Let's start with intelligence. IQ Research has compiled IQ scores from around the world, and even a cursory look at those statistics shows that average or mean IQ's in Sub-Saharan Africa (and certain of the black Caribbean nations) are significantly lower than many other areas of the world, especially Europe and North-East Asia. (Of course, the "mean" or "average" is just that, and doesn't necessarily describe the individual with whom you may be dealing or interacting--in fact, it is dangerous and a mistake to assume that an individual matches the "average" or "mean" for the aggregate as, by definition, 1/2 of the group will be above that number, and 1/2 below).

     What we see are that almost all Sub-Saharan nations have populations where the mean IQ is 70, and a considerable number have mean IQs that 65 or lower. James Thompson discussed last year a comprehensive study into IQ in Nigeria that showed a mean IQ of 70. Turning to an individual country, the United States of America, we see a similar divide, although not quite as dramatic. "When IQ is scaled so that the white mean is 100 and the [standard deviation] is 15, the black mean is about 85 and the black SD slightly less than 15." [1] "Currently, the 1.1 standard deviation difference in average IQ between Blacks and Whites in the United States is not in itself a matter of empirical dispute." [2]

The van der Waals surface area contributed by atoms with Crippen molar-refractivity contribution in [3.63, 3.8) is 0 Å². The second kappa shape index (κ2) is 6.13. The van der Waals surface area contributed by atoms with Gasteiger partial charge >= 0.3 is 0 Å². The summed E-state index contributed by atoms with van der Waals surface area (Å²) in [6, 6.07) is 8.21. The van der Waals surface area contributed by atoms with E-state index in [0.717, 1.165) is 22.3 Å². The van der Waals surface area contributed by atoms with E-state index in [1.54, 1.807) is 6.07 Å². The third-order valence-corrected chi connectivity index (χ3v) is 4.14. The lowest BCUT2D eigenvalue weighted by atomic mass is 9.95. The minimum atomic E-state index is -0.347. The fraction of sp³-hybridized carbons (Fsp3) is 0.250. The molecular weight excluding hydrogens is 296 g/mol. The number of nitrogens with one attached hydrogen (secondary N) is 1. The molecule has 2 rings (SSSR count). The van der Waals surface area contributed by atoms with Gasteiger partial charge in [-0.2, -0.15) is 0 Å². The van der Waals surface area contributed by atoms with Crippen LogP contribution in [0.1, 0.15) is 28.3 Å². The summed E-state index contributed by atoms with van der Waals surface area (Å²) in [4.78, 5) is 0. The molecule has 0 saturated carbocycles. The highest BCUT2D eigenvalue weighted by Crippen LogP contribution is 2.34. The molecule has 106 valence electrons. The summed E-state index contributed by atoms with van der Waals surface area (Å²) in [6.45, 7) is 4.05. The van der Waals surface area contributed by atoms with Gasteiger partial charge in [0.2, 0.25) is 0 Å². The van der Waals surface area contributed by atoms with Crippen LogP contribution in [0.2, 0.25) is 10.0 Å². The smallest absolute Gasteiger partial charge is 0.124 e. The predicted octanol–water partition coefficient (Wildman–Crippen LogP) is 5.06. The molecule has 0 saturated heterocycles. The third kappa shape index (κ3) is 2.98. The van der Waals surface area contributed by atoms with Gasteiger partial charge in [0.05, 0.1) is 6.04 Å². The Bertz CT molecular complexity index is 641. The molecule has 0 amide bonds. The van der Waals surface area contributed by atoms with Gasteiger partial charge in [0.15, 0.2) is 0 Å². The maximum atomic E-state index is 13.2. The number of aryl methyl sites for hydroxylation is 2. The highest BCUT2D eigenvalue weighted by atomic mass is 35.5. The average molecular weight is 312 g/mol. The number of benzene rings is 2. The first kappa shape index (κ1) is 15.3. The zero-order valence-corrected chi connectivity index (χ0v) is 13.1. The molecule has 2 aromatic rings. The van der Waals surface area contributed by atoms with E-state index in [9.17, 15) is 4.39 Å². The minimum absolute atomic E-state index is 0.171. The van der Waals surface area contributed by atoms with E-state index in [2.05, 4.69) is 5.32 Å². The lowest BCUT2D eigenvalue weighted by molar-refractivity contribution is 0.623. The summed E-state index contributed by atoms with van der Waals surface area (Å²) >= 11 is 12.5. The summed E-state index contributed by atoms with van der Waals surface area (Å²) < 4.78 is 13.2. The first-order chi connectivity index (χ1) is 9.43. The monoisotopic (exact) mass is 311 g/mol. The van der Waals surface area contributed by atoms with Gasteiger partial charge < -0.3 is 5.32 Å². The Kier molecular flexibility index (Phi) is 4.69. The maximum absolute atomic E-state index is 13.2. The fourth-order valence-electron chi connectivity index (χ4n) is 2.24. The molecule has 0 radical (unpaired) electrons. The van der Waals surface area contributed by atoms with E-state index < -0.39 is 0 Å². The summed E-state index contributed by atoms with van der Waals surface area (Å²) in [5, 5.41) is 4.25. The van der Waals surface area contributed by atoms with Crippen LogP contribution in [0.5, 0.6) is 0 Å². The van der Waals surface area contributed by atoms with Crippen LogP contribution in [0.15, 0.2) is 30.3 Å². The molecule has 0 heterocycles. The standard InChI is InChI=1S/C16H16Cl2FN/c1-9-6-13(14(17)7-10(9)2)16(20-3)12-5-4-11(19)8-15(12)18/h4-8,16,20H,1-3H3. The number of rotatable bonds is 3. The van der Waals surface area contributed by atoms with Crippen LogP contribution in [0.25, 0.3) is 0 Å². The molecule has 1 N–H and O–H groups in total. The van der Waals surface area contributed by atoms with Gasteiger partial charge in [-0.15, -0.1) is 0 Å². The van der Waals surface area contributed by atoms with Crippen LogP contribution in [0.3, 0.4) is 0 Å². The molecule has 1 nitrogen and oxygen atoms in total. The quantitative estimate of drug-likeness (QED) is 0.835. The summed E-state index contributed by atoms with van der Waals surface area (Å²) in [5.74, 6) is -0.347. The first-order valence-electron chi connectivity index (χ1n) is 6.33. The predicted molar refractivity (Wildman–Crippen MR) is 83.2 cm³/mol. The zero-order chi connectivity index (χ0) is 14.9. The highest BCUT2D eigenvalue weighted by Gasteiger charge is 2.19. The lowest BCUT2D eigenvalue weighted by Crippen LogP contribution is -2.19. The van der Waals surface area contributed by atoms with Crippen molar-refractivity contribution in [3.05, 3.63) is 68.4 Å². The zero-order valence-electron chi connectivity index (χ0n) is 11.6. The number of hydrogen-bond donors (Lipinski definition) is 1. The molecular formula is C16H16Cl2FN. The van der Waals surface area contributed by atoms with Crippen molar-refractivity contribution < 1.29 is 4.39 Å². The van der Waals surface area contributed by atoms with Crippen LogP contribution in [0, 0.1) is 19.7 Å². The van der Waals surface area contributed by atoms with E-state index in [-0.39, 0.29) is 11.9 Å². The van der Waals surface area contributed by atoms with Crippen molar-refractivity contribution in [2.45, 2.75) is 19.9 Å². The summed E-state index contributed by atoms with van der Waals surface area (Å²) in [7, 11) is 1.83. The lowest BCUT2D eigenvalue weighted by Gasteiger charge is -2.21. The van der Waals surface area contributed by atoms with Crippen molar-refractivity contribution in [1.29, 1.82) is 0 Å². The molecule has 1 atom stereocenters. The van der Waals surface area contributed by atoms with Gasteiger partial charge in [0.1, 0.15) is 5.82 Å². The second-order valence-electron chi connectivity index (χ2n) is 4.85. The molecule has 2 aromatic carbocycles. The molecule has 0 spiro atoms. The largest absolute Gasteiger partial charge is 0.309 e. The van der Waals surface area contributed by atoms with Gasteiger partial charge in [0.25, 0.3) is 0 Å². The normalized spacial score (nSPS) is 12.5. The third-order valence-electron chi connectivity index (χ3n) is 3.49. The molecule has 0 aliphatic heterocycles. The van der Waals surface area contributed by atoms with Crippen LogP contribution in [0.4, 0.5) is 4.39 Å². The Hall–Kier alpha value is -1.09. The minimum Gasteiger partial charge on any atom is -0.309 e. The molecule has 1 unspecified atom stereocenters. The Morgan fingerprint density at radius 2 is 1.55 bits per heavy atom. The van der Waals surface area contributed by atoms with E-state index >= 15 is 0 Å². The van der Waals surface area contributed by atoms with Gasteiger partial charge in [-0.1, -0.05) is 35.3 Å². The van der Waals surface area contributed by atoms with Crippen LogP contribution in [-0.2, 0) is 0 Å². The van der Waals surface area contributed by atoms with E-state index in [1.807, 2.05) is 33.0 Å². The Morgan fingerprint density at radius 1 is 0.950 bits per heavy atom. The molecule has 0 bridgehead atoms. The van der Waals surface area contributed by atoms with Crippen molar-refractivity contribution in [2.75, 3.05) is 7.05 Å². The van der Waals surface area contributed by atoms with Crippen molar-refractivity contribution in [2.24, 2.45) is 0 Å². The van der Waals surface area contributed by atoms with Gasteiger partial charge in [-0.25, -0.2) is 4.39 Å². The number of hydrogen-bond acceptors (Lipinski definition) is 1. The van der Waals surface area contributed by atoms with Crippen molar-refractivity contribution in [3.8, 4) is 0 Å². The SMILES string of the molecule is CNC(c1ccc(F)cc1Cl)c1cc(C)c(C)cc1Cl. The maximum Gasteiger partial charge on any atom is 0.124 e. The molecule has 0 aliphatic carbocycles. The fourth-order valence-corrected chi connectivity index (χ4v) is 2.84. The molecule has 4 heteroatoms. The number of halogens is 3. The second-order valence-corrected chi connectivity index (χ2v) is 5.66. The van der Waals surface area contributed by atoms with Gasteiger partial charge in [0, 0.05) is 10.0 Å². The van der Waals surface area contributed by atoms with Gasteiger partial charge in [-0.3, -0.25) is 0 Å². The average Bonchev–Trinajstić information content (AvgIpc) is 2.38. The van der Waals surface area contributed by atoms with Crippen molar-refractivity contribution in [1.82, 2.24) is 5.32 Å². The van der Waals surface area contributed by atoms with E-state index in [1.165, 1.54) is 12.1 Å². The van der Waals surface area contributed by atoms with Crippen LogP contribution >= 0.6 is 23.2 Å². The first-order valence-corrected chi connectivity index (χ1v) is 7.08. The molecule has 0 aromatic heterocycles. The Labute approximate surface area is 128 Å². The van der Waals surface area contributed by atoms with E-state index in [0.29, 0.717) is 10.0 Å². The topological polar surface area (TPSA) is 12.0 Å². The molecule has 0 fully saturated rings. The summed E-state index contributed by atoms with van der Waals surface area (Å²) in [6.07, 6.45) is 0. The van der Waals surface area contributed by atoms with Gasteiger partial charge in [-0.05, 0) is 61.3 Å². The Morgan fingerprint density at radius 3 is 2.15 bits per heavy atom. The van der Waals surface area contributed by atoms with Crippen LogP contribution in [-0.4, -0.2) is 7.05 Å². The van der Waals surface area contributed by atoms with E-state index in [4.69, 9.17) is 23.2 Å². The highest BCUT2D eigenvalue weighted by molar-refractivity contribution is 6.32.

Under a normal distribution curve, 68% of the population will fall within 1 SD above or below the mean--that is, 34.1% fall within the first SD below the mean. In addition, 13.6% of the population will fall within the second SD below the mean. For American blacks, that means that 34.1% will have an IQ between just over 70 to 85. 13.6% will have an IQ of about 55 to 70.
"So what does it mean to have a score 70 or below? In the past, an IQ score below 70 was considered a benchmark for mental retardation, an intellectual disability characterized by significant cognitive impairments.
Even today, according to the same source, an IQ of 70-79 represents borderline mental disability, while an IQ 55-69 is considered a mild mental disability.